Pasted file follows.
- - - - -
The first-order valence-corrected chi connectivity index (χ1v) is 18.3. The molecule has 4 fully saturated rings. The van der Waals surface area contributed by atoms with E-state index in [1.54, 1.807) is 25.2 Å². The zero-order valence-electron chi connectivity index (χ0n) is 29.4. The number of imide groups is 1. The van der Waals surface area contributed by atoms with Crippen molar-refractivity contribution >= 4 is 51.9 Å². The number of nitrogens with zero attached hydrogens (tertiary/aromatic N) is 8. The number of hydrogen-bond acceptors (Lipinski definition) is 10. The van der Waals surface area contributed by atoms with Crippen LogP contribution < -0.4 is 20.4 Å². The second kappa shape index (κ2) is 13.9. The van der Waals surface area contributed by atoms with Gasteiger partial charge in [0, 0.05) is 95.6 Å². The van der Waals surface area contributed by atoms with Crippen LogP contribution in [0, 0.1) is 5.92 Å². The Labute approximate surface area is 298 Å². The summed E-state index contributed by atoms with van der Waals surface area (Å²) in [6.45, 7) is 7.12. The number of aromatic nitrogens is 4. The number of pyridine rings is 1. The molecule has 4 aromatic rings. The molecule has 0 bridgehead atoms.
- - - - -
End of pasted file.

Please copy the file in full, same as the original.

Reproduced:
The first-order valence-corrected chi connectivity index (χ1v) is 18.3. The molecule has 4 fully saturated rings. The van der Waals surface area contributed by atoms with E-state index in [1.54, 1.807) is 25.2 Å². The zero-order valence-electron chi connectivity index (χ0n) is 29.4. The number of imide groups is 1. The van der Waals surface area contributed by atoms with Crippen molar-refractivity contribution >= 4 is 51.9 Å². The number of nitrogens with zero attached hydrogens (tertiary/aromatic N) is 8. The number of hydrogen-bond acceptors (Lipinski definition) is 10. The van der Waals surface area contributed by atoms with Crippen LogP contribution < -0.4 is 20.4 Å². The second kappa shape index (κ2) is 13.9. The van der Waals surface area contributed by atoms with Gasteiger partial charge in [0, 0.05) is 95.6 Å². The van der Waals surface area contributed by atoms with Crippen LogP contribution in [0, 0.1) is 5.92 Å². The Labute approximate surface area is 298 Å². The summed E-state index contributed by atoms with van der Waals surface area (Å²) in [6.45, 7) is 7.12. The number of aromatic nitrogens is 4. The number of pyridine rings is 1. The molecule has 4 aromatic rings. The molecule has 0 bridgehead atoms.